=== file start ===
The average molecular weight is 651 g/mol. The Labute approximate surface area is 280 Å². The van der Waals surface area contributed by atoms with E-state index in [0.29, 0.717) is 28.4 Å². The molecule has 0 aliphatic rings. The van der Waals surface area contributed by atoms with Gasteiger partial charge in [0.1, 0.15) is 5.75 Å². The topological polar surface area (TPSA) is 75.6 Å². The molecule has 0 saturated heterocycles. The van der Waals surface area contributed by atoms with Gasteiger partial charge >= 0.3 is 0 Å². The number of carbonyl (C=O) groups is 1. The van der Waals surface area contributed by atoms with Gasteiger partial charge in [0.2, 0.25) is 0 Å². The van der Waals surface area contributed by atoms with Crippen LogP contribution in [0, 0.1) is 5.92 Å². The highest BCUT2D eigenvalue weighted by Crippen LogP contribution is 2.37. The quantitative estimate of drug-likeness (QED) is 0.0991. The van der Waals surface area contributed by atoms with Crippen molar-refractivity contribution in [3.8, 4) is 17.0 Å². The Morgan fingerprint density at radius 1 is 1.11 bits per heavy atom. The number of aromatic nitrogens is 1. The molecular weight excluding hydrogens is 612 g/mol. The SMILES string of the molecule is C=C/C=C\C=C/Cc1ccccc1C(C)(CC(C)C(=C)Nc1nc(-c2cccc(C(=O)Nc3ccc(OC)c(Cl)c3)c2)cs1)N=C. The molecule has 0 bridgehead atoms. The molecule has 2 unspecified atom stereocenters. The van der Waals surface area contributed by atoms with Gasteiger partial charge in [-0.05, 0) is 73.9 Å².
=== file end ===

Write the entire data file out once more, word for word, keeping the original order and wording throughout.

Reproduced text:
The average molecular weight is 651 g/mol. The Labute approximate surface area is 280 Å². The van der Waals surface area contributed by atoms with E-state index in [0.29, 0.717) is 28.4 Å². The molecule has 0 aliphatic rings. The van der Waals surface area contributed by atoms with Gasteiger partial charge in [0.1, 0.15) is 5.75 Å². The topological polar surface area (TPSA) is 75.6 Å². The molecule has 0 saturated heterocycles. The van der Waals surface area contributed by atoms with Gasteiger partial charge >= 0.3 is 0 Å². The number of carbonyl (C=O) groups is 1. The van der Waals surface area contributed by atoms with Gasteiger partial charge in [0.2, 0.25) is 0 Å². The van der Waals surface area contributed by atoms with Crippen LogP contribution in [0, 0.1) is 5.92 Å². The highest BCUT2D eigenvalue weighted by Crippen LogP contribution is 2.37. The quantitative estimate of drug-likeness (QED) is 0.0991. The van der Waals surface area contributed by atoms with Crippen molar-refractivity contribution in [3.8, 4) is 17.0 Å². The Morgan fingerprint density at radius 1 is 1.11 bits per heavy atom. The number of aromatic nitrogens is 1. The molecular weight excluding hydrogens is 612 g/mol. The SMILES string of the molecule is C=C/C=C\C=C/Cc1ccccc1C(C)(CC(C)C(=C)Nc1nc(-c2cccc(C(=O)Nc3ccc(OC)c(Cl)c3)c2)cs1)N=C. The molecule has 0 bridgehead atoms. The molecule has 2 unspecified atom stereocenters. The van der Waals surface area contributed by atoms with Gasteiger partial charge in [-0.05, 0) is 73.9 Å².